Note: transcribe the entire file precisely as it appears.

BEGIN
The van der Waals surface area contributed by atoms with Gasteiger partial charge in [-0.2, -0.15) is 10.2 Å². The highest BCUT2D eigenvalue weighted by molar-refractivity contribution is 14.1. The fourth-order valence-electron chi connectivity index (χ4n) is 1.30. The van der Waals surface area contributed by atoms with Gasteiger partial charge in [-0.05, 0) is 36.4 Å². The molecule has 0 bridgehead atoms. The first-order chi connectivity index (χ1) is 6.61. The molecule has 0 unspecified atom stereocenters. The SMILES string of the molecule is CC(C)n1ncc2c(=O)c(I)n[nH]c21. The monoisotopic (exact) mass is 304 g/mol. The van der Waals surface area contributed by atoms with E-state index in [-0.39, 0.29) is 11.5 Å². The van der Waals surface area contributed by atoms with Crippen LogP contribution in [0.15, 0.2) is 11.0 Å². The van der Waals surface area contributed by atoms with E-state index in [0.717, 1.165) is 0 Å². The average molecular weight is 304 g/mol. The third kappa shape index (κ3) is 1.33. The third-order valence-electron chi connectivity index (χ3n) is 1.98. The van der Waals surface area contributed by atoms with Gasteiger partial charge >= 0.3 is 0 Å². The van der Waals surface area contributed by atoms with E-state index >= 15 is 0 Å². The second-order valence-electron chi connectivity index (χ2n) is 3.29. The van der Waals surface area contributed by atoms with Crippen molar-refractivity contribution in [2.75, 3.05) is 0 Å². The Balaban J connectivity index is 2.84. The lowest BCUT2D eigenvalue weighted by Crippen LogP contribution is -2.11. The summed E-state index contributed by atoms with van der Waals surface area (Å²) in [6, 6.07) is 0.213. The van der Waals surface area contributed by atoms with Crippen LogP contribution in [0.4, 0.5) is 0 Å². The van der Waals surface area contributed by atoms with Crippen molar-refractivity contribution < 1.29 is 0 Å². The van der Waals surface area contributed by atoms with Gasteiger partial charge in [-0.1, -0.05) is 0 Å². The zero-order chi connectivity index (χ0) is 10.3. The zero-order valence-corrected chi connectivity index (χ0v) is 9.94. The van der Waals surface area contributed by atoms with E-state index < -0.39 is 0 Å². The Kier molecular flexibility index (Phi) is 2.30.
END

The van der Waals surface area contributed by atoms with Gasteiger partial charge in [-0.2, -0.15) is 10.2 Å². The highest BCUT2D eigenvalue weighted by molar-refractivity contribution is 14.1. The fourth-order valence-electron chi connectivity index (χ4n) is 1.30. The van der Waals surface area contributed by atoms with Gasteiger partial charge in [-0.05, 0) is 36.4 Å². The molecule has 0 bridgehead atoms. The first-order chi connectivity index (χ1) is 6.61. The molecule has 0 unspecified atom stereocenters. The SMILES string of the molecule is CC(C)n1ncc2c(=O)c(I)n[nH]c21. The monoisotopic (exact) mass is 304 g/mol. The van der Waals surface area contributed by atoms with E-state index in [-0.39, 0.29) is 11.5 Å². The van der Waals surface area contributed by atoms with Crippen LogP contribution in [0.15, 0.2) is 11.0 Å². The van der Waals surface area contributed by atoms with E-state index in [0.717, 1.165) is 0 Å². The average molecular weight is 304 g/mol. The third kappa shape index (κ3) is 1.33. The third-order valence-electron chi connectivity index (χ3n) is 1.98. The van der Waals surface area contributed by atoms with Gasteiger partial charge >= 0.3 is 0 Å². The van der Waals surface area contributed by atoms with E-state index >= 15 is 0 Å². The second-order valence-electron chi connectivity index (χ2n) is 3.29. The van der Waals surface area contributed by atoms with Crippen molar-refractivity contribution in [2.75, 3.05) is 0 Å². The Balaban J connectivity index is 2.84. The lowest BCUT2D eigenvalue weighted by Crippen LogP contribution is -2.11. The summed E-state index contributed by atoms with van der Waals surface area (Å²) in [6, 6.07) is 0.213. The van der Waals surface area contributed by atoms with Crippen LogP contribution in [0.4, 0.5) is 0 Å². The van der Waals surface area contributed by atoms with Crippen molar-refractivity contribution < 1.29 is 0 Å². The van der Waals surface area contributed by atoms with Gasteiger partial charge in [-0.1, -0.05) is 0 Å². The zero-order chi connectivity index (χ0) is 10.3. The zero-order valence-corrected chi connectivity index (χ0v) is 9.94. The van der Waals surface area contributed by atoms with E-state index < -0.39 is 0 Å². The Kier molecular flexibility index (Phi) is 2.30.